Analysing historical records, in 1992, India opened up its economy and permitted foreign portfolio investment in its domestic stock market. India is more dependent upon FPI than FDI as a source of foreign investment. During 1992 -2005 more than 50 percent of foreign investment in India came from FPI. Foreign portfolio investment flows have been the most instable component of capital flows in India and has major role in determining the overall balance of payments. During the Asian crisis as well as during the recent sub-prime crisis, it was the huge reversal of FPI flows that led to deterioration in the overall balance of payments. This is because by their very nature FPI flows do not involve a long lasting interest in the economy. The ultimate aim of FPIs is to ensure profits and risk diversification.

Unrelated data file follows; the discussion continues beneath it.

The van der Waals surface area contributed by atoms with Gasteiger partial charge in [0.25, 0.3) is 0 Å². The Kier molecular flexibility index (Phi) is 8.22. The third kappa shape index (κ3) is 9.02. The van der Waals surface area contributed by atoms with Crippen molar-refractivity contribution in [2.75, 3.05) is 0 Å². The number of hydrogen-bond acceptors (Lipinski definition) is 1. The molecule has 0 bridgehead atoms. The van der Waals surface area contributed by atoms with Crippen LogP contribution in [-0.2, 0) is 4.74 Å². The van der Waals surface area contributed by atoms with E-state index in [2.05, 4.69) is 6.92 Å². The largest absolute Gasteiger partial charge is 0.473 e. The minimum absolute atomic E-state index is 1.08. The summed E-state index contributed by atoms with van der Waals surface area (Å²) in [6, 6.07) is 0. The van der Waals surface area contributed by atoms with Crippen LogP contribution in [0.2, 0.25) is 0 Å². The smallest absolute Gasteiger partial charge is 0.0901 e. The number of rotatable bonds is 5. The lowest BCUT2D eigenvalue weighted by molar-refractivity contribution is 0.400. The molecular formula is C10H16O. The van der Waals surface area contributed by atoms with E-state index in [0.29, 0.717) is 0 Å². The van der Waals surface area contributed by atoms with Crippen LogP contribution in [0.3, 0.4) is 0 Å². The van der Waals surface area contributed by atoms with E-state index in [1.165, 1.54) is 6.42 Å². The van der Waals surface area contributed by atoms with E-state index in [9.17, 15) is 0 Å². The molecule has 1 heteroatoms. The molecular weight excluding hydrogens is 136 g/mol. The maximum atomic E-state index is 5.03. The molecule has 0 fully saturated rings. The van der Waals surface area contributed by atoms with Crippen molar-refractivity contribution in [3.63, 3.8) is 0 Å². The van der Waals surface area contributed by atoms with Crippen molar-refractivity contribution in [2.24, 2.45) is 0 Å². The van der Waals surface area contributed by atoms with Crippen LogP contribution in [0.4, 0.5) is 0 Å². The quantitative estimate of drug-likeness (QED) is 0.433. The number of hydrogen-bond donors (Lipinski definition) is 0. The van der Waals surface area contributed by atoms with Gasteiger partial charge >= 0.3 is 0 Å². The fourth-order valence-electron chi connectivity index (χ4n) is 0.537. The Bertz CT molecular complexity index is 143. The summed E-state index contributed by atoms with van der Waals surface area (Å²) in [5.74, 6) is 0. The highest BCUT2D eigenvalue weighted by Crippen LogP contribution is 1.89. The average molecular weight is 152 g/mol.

After that foreign portfolio investment has developed as a major source of private capital inflow in this country India is more dependent upon FPI than FDI as a source of foreign investment. During 1992 -2005 more than 50 percent of foreign investment in India came from FPI.
FPI flow can help economy:
It can be said that a foreign portfolio investment is no different from purchasing investments that are domestic in nature. Financiers will consider the financial situation of the entity that is issuing the investment, assess the potential for that investment to generate returns over a specific period of time, and consider what type of events could occur that would have a negative impact on the growth potential of that holding. Consideration of the ease of trading the asset when and as desired will also be a factor that investors will assess before selecting to make the purchase.